George Washington Papers
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From George Washington to William Thornton, 28 October 1798

To William Thornton

Mount Vernon 28th Oct. 1798

Dear Sir.

When Mr Blagden came here on friday, I was engaged in my usual ride; from which I only returned a little before dinner, and found Mr & Mrs Law, with Govr Crawford & his lady here. These circumstances, and Mr Blagden’s return immediately after dinner, allowed me no time to acknowledge the receipt of your obliging favor of the 25th Instant.1

For the information you have been so kind as to give me relatively to General Lee’s City property, I thank you; but I had no idea of allowing him more for half lots than whole ones were to be obtained at.

If you have determined to build a house or houses of similar elevation with those I am contracting for, you shall be extremely welcome to avail yourself of my end wall and to run up your chimneys accordingly, without any allowance being made therefor (which I cannot accept) as the kindnesses I have received from you greatly overpay any little convenience or benefit you can derive from my Wall. If Mr Frost is disposed to build a house immediately, or very soon; and will give it an accordant elevation, it would be agreeable to me that he should erect Chimnies at the South end similar to your’s on the North end of my buildings. With respect to your own accomodation you will please to give Mr Blagden such Instructions when he enters upon the Walls as to suit your views perfectly.2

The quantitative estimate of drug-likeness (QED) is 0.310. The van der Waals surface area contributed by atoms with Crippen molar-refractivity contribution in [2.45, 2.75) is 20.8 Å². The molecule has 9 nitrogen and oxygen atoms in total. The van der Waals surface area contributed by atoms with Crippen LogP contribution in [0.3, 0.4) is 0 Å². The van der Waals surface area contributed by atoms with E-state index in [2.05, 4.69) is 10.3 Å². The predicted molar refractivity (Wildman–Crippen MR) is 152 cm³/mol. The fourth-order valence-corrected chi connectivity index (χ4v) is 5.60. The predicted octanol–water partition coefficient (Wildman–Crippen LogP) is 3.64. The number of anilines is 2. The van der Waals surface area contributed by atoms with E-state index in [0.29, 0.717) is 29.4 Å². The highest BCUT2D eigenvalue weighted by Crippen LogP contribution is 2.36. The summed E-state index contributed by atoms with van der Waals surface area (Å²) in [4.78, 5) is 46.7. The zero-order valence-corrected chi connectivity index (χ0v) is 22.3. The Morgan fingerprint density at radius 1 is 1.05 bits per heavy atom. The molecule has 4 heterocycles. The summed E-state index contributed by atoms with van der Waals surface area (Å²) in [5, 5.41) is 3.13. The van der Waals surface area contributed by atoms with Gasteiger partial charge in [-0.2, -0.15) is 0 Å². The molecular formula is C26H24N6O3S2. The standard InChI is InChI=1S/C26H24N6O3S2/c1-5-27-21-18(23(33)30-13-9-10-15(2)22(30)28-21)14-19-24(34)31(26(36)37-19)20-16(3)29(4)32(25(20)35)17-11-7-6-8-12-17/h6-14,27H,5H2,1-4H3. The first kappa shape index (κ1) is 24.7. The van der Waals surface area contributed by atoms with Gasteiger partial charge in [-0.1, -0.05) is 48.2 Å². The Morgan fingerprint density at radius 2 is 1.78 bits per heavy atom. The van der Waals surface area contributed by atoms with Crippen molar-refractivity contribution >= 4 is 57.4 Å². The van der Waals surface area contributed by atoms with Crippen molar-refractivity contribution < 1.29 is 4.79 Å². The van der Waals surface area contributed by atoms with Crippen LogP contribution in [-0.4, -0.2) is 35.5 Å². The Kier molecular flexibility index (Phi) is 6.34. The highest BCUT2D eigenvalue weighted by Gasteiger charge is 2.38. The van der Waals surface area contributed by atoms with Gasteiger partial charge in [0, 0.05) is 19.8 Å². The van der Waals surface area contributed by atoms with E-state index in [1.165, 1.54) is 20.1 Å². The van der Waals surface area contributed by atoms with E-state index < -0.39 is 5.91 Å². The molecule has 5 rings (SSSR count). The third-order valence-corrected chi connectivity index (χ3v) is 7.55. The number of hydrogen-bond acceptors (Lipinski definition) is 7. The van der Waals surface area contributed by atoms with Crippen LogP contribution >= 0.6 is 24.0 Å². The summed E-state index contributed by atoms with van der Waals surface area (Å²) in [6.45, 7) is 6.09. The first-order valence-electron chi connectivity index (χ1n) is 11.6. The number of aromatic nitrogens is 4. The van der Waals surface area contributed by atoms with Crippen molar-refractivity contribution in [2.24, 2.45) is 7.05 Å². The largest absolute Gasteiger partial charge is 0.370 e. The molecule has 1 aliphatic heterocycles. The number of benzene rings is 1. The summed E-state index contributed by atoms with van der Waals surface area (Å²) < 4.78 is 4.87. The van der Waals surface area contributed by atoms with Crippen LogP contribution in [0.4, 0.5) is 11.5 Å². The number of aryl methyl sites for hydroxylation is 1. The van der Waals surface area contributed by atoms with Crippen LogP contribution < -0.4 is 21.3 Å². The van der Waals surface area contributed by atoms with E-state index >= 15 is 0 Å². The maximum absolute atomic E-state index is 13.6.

Whether, as there is water so handy, it be necessary to sink a Well, is a matter that circumstances must regulate. If one should be dug, I would range it with the partition Wall of the buildings, that if ever they are occupied as distinct houses, one Pump with two leavers and pipes may subserve both.3

I am in sentiment with you and Mr Law, that a five feet area is too narrow; but whence the remedy? If the regulations will not allow more, and cannot be altered, it must be indured, or the buildings must recede from the Street which would be exceptionable in another respect.

Although the Commissioners have been obliging, and ready throughout the whole of this business to render me every aid I could wish, and I am persuaded would continue to do it; Yet, as I shall be bound by Contract (with Mr Blagden) to supply his wants, agreeably to the Conditions of it, and this can be accomplished with more ease by an Individual than by the Board; the sitting of which, at times, may be impeded by the absence of some of its members when most inconvenient for his calls; & as you reside in the City, and [are] always there, & have moreover been so obliging as to offer to receive the Bills and pay their amount (when presented by Mr Blagden) I will avail myself of this kindness: and accordingly, send a check upon the Bank of Columbia, which will carry a credit of five hundred dollars (left there) when I was in the City last, to be drawn for by you, for the above purpose, as occasion may require: and at all times on notice being given, the Bank shall be replenished, & subject to your draughts to satisfy the Bills of expend[it]ure, of which you will be so good as to inform Mr Blagden.4